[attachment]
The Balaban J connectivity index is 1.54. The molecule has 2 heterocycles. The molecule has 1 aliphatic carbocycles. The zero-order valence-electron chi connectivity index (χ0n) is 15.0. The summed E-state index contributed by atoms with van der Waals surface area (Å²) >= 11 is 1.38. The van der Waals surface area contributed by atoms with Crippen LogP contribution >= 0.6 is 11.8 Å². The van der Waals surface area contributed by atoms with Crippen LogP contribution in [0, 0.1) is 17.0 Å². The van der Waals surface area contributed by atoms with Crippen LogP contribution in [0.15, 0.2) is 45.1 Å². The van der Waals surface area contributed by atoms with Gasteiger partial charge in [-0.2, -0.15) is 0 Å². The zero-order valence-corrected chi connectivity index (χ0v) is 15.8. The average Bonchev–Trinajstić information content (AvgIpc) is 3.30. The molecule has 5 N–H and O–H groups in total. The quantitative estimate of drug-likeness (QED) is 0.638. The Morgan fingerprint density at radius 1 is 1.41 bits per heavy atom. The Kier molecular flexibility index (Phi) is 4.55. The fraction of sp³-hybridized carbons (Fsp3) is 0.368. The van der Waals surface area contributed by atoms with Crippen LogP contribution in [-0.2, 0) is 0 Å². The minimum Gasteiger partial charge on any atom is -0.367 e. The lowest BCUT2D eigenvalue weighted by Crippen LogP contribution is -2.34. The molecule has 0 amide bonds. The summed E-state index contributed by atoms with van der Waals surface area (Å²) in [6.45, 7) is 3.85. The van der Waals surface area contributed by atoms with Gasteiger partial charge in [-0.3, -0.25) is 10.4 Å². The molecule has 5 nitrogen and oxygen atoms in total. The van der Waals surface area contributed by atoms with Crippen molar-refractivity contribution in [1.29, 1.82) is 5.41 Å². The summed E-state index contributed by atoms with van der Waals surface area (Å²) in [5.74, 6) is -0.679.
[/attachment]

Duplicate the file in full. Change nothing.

The Balaban J connectivity index is 1.54. The molecule has 2 heterocycles. The molecule has 1 aliphatic carbocycles. The zero-order valence-electron chi connectivity index (χ0n) is 15.0. The summed E-state index contributed by atoms with van der Waals surface area (Å²) >= 11 is 1.38. The van der Waals surface area contributed by atoms with Crippen LogP contribution >= 0.6 is 11.8 Å². The van der Waals surface area contributed by atoms with Crippen LogP contribution in [0, 0.1) is 17.0 Å². The van der Waals surface area contributed by atoms with Crippen LogP contribution in [0.15, 0.2) is 45.1 Å². The van der Waals surface area contributed by atoms with Gasteiger partial charge in [-0.2, -0.15) is 0 Å². The zero-order valence-corrected chi connectivity index (χ0v) is 15.8. The average Bonchev–Trinajstić information content (AvgIpc) is 3.30. The molecule has 5 N–H and O–H groups in total. The quantitative estimate of drug-likeness (QED) is 0.638. The Morgan fingerprint density at radius 1 is 1.41 bits per heavy atom. The Kier molecular flexibility index (Phi) is 4.55. The fraction of sp³-hybridized carbons (Fsp3) is 0.368. The van der Waals surface area contributed by atoms with Crippen LogP contribution in [-0.2, 0) is 0 Å². The minimum Gasteiger partial charge on any atom is -0.367 e. The lowest BCUT2D eigenvalue weighted by Crippen LogP contribution is -2.34. The molecule has 0 amide bonds. The summed E-state index contributed by atoms with van der Waals surface area (Å²) in [6.45, 7) is 3.85. The van der Waals surface area contributed by atoms with Gasteiger partial charge in [-0.3, -0.25) is 10.4 Å². The molecule has 5 nitrogen and oxygen atoms in total. The van der Waals surface area contributed by atoms with Crippen molar-refractivity contribution in [1.29, 1.82) is 5.41 Å². The summed E-state index contributed by atoms with van der Waals surface area (Å²) in [5.74, 6) is -0.679.